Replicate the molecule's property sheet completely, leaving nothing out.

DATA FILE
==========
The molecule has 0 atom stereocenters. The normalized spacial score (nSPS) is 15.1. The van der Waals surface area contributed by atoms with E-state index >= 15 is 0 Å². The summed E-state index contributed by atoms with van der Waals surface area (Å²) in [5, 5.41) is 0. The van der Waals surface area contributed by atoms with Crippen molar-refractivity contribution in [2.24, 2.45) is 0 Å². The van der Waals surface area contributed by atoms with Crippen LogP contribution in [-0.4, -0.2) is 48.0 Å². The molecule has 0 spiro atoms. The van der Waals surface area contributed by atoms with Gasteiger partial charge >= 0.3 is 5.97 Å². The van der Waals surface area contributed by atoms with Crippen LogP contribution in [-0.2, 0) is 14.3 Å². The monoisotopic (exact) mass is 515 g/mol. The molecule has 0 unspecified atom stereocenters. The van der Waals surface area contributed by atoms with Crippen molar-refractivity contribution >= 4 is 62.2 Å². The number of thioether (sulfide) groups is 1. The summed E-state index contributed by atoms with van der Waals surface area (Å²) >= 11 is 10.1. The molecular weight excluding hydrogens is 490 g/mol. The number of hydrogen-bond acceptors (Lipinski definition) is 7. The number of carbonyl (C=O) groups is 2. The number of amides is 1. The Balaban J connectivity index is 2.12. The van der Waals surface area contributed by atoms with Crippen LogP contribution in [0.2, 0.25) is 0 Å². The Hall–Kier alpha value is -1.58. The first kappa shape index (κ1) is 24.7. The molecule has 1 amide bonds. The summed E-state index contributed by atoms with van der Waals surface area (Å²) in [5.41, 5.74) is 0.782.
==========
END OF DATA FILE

The molecule has 0 atom stereocenters. The normalized spacial score (nSPS) is 15.1. The van der Waals surface area contributed by atoms with E-state index >= 15 is 0 Å². The summed E-state index contributed by atoms with van der Waals surface area (Å²) in [5, 5.41) is 0. The van der Waals surface area contributed by atoms with Crippen molar-refractivity contribution in [2.24, 2.45) is 0 Å². The van der Waals surface area contributed by atoms with Crippen LogP contribution in [-0.4, -0.2) is 48.0 Å². The molecule has 0 spiro atoms. The van der Waals surface area contributed by atoms with Gasteiger partial charge >= 0.3 is 5.97 Å². The van der Waals surface area contributed by atoms with Crippen LogP contribution in [-0.2, 0) is 14.3 Å². The monoisotopic (exact) mass is 515 g/mol. The molecule has 0 unspecified atom stereocenters. The van der Waals surface area contributed by atoms with Crippen molar-refractivity contribution >= 4 is 62.2 Å². The number of thioether (sulfide) groups is 1. The summed E-state index contributed by atoms with van der Waals surface area (Å²) >= 11 is 10.1. The molecular weight excluding hydrogens is 490 g/mol. The number of hydrogen-bond acceptors (Lipinski definition) is 7. The number of carbonyl (C=O) groups is 2. The number of amides is 1. The Balaban J connectivity index is 2.12. The van der Waals surface area contributed by atoms with Crippen LogP contribution in [0.2, 0.25) is 0 Å². The Hall–Kier alpha value is -1.58. The first kappa shape index (κ1) is 24.7. The molecule has 1 amide bonds. The summed E-state index contributed by atoms with van der Waals surface area (Å²) in [5.41, 5.74) is 0.782.